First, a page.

Edward Dugmore, ‘23rd St.’, 1956, Foster Gwin Gallery

About Edward Dugmore

Studying under Clyfford Still in California during the 1940s, Edward Dugmore was considered by some to be the West Coast’s answer to New York’s Abstract Expressionist movement. Dugmore produced large-scale works that privileged color and emotion over tradition and intellect. He worked in a range of painting materials, from oil on canvas to watercolor, ink, and acrylic on paper. Dugmore’s compositions often comprised large areas of block color applied in wide brushstrokes, or a series of crude, rhythmic lines. Both Still and Ernest Briggs, a student alongside Dugmore in California, became lifelong friends and influences.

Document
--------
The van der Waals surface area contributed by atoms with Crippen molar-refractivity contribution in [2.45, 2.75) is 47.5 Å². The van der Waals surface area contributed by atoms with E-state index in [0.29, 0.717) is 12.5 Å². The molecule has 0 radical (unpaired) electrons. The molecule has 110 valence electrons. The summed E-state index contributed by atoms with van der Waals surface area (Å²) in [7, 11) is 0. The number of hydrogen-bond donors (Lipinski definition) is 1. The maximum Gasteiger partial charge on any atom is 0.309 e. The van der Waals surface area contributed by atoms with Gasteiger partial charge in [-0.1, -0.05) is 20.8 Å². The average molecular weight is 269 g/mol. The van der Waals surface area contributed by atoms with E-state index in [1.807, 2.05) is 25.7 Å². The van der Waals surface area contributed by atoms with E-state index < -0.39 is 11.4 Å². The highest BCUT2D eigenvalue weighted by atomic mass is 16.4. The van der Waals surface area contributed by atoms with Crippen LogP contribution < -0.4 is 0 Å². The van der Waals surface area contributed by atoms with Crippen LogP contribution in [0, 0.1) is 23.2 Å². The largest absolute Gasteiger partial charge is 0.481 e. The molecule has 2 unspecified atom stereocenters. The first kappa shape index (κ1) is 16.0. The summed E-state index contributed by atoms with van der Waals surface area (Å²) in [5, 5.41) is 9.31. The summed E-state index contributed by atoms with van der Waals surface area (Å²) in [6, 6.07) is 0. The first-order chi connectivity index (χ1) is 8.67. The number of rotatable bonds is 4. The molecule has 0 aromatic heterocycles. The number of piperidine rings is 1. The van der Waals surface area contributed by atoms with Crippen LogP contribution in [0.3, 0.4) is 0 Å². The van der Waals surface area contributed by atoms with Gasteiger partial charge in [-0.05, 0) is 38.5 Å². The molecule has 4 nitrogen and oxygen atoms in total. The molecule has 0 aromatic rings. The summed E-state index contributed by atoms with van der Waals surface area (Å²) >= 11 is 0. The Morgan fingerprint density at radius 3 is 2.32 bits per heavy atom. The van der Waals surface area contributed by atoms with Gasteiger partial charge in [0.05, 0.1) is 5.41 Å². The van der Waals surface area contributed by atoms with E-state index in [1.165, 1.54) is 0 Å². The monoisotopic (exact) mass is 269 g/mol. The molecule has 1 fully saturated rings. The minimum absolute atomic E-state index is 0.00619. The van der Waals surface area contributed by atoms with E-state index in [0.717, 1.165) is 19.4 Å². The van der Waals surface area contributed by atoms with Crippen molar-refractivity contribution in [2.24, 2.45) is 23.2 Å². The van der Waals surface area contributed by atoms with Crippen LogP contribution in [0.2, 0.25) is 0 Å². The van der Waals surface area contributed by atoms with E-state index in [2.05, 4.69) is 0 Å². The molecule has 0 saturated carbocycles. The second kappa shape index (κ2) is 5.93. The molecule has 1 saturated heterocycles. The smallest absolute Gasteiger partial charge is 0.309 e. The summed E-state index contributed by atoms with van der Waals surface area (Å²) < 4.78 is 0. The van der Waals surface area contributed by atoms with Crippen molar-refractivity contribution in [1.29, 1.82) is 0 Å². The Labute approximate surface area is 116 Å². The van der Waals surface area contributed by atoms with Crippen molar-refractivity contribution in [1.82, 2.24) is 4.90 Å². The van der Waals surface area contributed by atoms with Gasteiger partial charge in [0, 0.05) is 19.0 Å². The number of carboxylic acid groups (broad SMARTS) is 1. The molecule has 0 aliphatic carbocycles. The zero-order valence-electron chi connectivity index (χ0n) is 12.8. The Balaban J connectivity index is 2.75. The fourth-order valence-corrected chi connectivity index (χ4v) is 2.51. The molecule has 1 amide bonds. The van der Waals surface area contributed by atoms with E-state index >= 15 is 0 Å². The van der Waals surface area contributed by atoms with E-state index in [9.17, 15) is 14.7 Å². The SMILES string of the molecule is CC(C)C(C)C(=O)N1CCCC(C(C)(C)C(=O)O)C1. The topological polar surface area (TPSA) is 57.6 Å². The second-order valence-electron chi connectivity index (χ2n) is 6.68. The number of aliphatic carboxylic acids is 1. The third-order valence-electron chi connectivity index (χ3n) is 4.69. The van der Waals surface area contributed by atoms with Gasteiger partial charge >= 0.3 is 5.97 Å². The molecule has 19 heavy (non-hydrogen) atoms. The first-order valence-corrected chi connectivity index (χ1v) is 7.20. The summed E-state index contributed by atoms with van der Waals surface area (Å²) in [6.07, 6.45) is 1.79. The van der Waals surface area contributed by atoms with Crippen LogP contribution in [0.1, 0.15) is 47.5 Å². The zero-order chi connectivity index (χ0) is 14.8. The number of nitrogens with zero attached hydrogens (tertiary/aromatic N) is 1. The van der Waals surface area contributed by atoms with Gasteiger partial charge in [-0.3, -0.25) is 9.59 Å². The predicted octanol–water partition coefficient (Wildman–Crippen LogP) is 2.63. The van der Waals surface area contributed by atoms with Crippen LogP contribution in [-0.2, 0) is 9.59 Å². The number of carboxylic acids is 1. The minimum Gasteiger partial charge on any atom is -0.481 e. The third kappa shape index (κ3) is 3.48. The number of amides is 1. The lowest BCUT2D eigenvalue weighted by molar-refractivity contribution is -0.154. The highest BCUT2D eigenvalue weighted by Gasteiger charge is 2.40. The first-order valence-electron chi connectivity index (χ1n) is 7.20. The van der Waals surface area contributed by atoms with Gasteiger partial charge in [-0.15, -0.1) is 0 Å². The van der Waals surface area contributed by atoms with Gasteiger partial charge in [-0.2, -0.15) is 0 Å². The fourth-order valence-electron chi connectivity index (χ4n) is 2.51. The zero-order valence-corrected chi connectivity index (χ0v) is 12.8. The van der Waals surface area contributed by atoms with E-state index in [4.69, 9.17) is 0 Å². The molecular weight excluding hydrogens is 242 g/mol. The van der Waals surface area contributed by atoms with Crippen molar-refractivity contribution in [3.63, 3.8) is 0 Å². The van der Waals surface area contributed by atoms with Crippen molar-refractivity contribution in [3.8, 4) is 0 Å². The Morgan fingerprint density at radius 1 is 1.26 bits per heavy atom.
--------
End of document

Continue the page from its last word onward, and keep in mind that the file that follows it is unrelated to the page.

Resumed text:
American, 1915-1996, Hartford, Connecticut